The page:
heterocyclic compound

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heterocyclic compound

[‚hed·ə·rō′sī·klik ¦käm‚pau̇nd]
(organic chemistry)
Compound in which the ring structure is a combination of more than one kind of atom; for example, pyridine, C5H5N.
McGraw-Hill Dictionary of Scientific & Technical Terms, 6E, Copyright © 2003 by The McGraw-Hill Companies, Inc.
References in periodicals archive ?
This benefit was vividly seen in two studies showing chlorophyllin's ability to protect against the damage caused by two known DNA-damaging carcinogens: aflatoxins and heterocyclic amines.
On the other hand, the IARC Working Group classified "the consumption of red meat as probably carcinogenic based on limited evidence that the consumption of red meat causes cancers and the strong mechanistic evidence (Group 2A)." Cooking meats can result in the production of mutagens such as polycyclic aromatic hydrocarbons (PAHs) or heterocyclic amines.
3-Amino-6-([beta]-D-ribofuranosyl)imidazo[4,5-c]pyrazole 125 was synthesized via an N-N bond formation strategy by a mononuclear heterocyclic rearrangement (MHR).
Once the "crispy" hamburger is eaten, the heterocyclic amines potentially could lead to cell malfunction.
"Effect of Beer/Red Wine Marinades on the Formation of Heterocyclic Aromatic Amines in Pan-Fried Beef" Authors: A.
New entries in this category include heterocyclic amines, which are chemicals created in overcooked meats (SN: 4/24/99, p.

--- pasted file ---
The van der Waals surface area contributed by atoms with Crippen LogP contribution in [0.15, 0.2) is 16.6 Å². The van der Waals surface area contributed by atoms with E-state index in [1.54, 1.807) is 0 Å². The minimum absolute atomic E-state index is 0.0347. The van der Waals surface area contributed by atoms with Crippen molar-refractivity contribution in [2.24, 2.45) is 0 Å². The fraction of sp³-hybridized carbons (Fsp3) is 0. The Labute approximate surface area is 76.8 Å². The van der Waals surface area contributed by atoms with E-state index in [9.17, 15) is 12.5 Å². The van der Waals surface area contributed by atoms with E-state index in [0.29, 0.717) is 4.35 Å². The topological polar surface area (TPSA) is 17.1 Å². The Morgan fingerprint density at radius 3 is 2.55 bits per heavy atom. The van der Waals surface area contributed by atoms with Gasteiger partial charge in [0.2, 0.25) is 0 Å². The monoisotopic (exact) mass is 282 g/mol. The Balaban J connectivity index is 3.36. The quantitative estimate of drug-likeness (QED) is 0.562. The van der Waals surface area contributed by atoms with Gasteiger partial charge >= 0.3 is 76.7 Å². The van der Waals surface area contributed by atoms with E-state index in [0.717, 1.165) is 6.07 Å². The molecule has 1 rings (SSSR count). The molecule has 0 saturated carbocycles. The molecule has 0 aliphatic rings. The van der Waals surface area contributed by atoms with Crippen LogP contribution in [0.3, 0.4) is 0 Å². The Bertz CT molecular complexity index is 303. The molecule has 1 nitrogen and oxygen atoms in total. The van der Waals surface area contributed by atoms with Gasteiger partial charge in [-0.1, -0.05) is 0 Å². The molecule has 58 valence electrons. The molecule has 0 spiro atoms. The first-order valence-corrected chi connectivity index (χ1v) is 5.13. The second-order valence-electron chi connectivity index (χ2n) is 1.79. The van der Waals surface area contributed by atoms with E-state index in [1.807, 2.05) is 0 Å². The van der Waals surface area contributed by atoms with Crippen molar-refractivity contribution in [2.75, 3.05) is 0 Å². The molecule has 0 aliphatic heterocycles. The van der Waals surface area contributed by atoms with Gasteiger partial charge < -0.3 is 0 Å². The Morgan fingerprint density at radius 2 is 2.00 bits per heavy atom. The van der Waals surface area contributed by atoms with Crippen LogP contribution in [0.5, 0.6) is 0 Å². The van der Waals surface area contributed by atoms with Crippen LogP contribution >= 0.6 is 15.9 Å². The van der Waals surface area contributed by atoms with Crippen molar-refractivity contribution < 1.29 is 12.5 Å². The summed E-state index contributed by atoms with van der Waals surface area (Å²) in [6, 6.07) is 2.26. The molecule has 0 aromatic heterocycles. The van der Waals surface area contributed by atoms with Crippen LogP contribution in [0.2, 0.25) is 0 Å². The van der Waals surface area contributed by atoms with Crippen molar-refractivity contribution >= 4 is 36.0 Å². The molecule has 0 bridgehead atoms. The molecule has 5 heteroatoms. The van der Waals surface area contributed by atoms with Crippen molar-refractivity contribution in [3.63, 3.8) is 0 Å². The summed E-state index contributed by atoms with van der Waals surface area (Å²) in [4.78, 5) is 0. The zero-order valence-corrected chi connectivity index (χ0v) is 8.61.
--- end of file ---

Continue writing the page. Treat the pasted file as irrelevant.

Many of the products containing the beta-ketoester pendant group are also candidates for further reactions with compounds such as hydroxylamine or hydrazines to give mixed heterocyclic compounds.
Grilling favorites such as hot dogs and hamburgers leads to the production of cancer-causing chemicals called heterocyclic amines (HAs).
During the cooking, frying, or broiling of meat there is the formation of powerful mutagens identified as heterocyclic aromatic amines.
Dibenzoylmethane (DBM), a structural analogue of curcumin (a bioactive phytochemical present in a widely used spice turmeric) was screened for its inhibitory effect against seven cooked food mutagens (heterocyclic amines): 2-amino-3-methylimidazo[4,5-f]quinoline (IQ), 2-amino-3,4-dimethylimidazo[4,5-f]quinoline (MeIQ), 2-amino-3,8-dimethylimidazo[4,5-f]quinoxaline (MeIQx), 3-amino-1,4-dimethyl-5H-pyrido[4,3-b]indole (Trp-P-1), 3-amino-1-methyl-5H-pyrido[4,3-b]indole (Trp-P-2), 2-amino-1-methyl-6-phenylimidazo[4,5-b]pyridine (PhIP) and 2-amino-6-methyldipyrido[1,2-a:3',2'-d]imidazole (Glu-P-1), in both TA98 and TA100 strains of Salmonella typhimurium using Ames Salmonella/reversion assay in the presence of Aroclor1254-induced rat liver $9 homogenate.
produces high amounts of a group of substances known as heterocyclic amines (HCAs), which are thought to promote cancer growth.
If that isn't enough, carcinogenic compounds called heterocyclic amines and polycyclic aromatic hydrocarbons are created when meat is cooked at high temperatures.